From Amazonia to southern Africa: Atmospheric moisture transport through Low Level Jets and Atmospheric Rivers
Ramos A.M., Blamey R.C., Algarra I., Nieto R., Gimeno L., Tomé R., Reason C.J., Trigo R.M.
Annals of the New York Academy of Sciences, 1436, 217-230, https://doi.org/10.1111/nyas.13960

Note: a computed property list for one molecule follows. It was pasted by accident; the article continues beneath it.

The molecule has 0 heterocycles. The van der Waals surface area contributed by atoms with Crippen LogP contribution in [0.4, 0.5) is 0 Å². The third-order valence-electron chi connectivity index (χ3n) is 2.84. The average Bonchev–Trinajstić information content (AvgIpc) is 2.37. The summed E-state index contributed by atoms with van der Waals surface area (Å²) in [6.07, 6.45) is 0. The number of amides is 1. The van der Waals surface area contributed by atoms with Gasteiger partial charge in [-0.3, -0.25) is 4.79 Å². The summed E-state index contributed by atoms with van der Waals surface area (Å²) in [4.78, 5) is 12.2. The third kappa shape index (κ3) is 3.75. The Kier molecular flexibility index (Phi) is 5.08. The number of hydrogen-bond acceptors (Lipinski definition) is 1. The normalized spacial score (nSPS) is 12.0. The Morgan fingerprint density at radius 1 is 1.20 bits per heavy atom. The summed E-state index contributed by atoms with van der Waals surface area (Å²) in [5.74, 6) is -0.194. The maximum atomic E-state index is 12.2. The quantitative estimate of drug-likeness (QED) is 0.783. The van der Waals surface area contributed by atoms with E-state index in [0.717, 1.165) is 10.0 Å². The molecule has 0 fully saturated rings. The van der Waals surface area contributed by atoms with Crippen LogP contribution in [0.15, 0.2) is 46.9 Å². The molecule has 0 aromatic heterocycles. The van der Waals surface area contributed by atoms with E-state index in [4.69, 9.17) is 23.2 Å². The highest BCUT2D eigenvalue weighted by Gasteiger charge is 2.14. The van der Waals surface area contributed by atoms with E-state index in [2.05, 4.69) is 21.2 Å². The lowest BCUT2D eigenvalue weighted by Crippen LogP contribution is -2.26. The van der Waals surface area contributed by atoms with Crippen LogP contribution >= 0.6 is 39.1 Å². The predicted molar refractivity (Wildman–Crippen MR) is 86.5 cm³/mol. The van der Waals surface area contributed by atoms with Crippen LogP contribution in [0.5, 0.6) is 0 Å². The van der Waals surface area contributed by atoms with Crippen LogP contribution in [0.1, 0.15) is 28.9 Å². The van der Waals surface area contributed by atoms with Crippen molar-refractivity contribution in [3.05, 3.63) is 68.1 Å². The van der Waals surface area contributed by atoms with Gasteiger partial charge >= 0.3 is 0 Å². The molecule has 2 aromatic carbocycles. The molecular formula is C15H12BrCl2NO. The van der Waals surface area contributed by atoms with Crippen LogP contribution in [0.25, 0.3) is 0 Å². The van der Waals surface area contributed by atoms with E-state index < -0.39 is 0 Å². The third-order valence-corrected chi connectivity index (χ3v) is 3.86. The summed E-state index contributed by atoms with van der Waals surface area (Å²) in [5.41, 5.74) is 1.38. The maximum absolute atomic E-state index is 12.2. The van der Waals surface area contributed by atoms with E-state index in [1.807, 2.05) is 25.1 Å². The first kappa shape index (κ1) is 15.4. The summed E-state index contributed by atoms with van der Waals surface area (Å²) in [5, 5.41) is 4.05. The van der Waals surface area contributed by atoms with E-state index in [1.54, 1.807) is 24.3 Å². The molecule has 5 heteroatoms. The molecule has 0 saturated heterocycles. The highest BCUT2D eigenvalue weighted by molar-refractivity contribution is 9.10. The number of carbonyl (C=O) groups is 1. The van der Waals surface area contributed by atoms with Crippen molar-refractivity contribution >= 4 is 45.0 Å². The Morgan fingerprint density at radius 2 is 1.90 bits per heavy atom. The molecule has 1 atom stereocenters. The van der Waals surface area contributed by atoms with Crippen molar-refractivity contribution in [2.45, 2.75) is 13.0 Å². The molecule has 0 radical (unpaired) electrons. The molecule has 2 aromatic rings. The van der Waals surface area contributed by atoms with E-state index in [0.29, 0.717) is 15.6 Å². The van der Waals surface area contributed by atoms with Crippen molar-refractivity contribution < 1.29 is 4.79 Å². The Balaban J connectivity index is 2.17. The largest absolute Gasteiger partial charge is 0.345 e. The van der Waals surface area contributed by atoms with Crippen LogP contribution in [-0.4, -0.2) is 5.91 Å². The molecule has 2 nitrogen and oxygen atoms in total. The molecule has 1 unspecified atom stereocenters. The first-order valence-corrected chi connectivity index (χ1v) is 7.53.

A Lagrangian analysis is applied to identify the main moisture source areas associated with atmospheric rivers (ARs) making landfall along the west coast of South Africa during the extended austral winter months from 1980 to 2014. The results show that areas that provide the anomalous uptake of moisture can be categorized into four regions: (1) the South Atlantic Ocean between 10°S and 30°S, (2) a clear local maximum in the eastern South Atlantic, (3) a continental source of anomalous uptake to the north of the Western Cape, and (4) over South America at a distance of more than 7000 km from the target region. It emerges that the South American moisture source can be linked to a particular phase of the South American low-level jet, known as a no Chaco jet event (NCJE), which transports moisture to the western and central South Atlantic basin. Concisely, we provide strong evidence that the two margins of the South Atlantic Ocean appear connected by two meteorological structures, with the NCJE playing a key role of transporting moisture from South America to the western and central South Atlantic basin, feeding the AR that transports some of the moisture to the west coast of South Africa.